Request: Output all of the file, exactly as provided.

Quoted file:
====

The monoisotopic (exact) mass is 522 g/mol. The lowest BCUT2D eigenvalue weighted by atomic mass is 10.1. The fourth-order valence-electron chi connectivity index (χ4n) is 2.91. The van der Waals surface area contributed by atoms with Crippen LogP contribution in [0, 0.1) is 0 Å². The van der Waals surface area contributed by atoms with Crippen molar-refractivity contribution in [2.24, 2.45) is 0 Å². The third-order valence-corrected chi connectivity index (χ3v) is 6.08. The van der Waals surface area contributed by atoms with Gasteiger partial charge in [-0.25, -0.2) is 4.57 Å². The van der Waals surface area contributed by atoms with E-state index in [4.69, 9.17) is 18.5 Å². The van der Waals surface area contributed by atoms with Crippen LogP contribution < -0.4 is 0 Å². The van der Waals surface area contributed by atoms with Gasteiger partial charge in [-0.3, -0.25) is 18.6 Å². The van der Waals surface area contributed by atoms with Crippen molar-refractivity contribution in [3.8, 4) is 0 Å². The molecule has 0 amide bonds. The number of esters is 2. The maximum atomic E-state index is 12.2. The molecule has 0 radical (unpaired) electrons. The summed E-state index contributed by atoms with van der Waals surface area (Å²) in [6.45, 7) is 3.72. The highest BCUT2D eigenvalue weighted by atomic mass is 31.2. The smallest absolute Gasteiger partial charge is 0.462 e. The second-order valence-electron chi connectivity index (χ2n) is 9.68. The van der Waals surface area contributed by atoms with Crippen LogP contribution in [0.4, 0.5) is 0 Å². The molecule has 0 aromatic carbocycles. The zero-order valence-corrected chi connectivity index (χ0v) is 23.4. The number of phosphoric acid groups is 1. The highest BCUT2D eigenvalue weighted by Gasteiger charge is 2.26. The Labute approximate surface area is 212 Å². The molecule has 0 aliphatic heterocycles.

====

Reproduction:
The monoisotopic (exact) mass is 522 g/mol. The lowest BCUT2D eigenvalue weighted by atomic mass is 10.1. The fourth-order valence-electron chi connectivity index (χ4n) is 2.91. The van der Waals surface area contributed by atoms with Crippen LogP contribution in [0, 0.1) is 0 Å². The van der Waals surface area contributed by atoms with Crippen molar-refractivity contribution in [2.24, 2.45) is 0 Å². The third-order valence-corrected chi connectivity index (χ3v) is 6.08. The van der Waals surface area contributed by atoms with Gasteiger partial charge in [-0.25, -0.2) is 4.57 Å². The van der Waals surface area contributed by atoms with E-state index in [4.69, 9.17) is 18.5 Å². The van der Waals surface area contributed by atoms with Crippen LogP contribution < -0.4 is 0 Å². The van der Waals surface area contributed by atoms with Gasteiger partial charge in [-0.3, -0.25) is 18.6 Å². The van der Waals surface area contributed by atoms with Crippen molar-refractivity contribution in [3.8, 4) is 0 Å². The molecule has 0 amide bonds. The number of esters is 2. The maximum atomic E-state index is 12.2. The molecule has 0 radical (unpaired) electrons. The summed E-state index contributed by atoms with van der Waals surface area (Å²) in [6.45, 7) is 3.72. The highest BCUT2D eigenvalue weighted by atomic mass is 31.2. The smallest absolute Gasteiger partial charge is 0.462 e. The second-order valence-electron chi connectivity index (χ2n) is 9.68. The van der Waals surface area contributed by atoms with Crippen LogP contribution in [0.4, 0.5) is 0 Å². The molecule has 0 aromatic carbocycles. The zero-order valence-corrected chi connectivity index (χ0v) is 23.4. The number of phosphoric acid groups is 1. The highest BCUT2D eigenvalue weighted by Gasteiger charge is 2.26. The Labute approximate surface area is 212 Å². The molecule has 0 aliphatic heterocycles.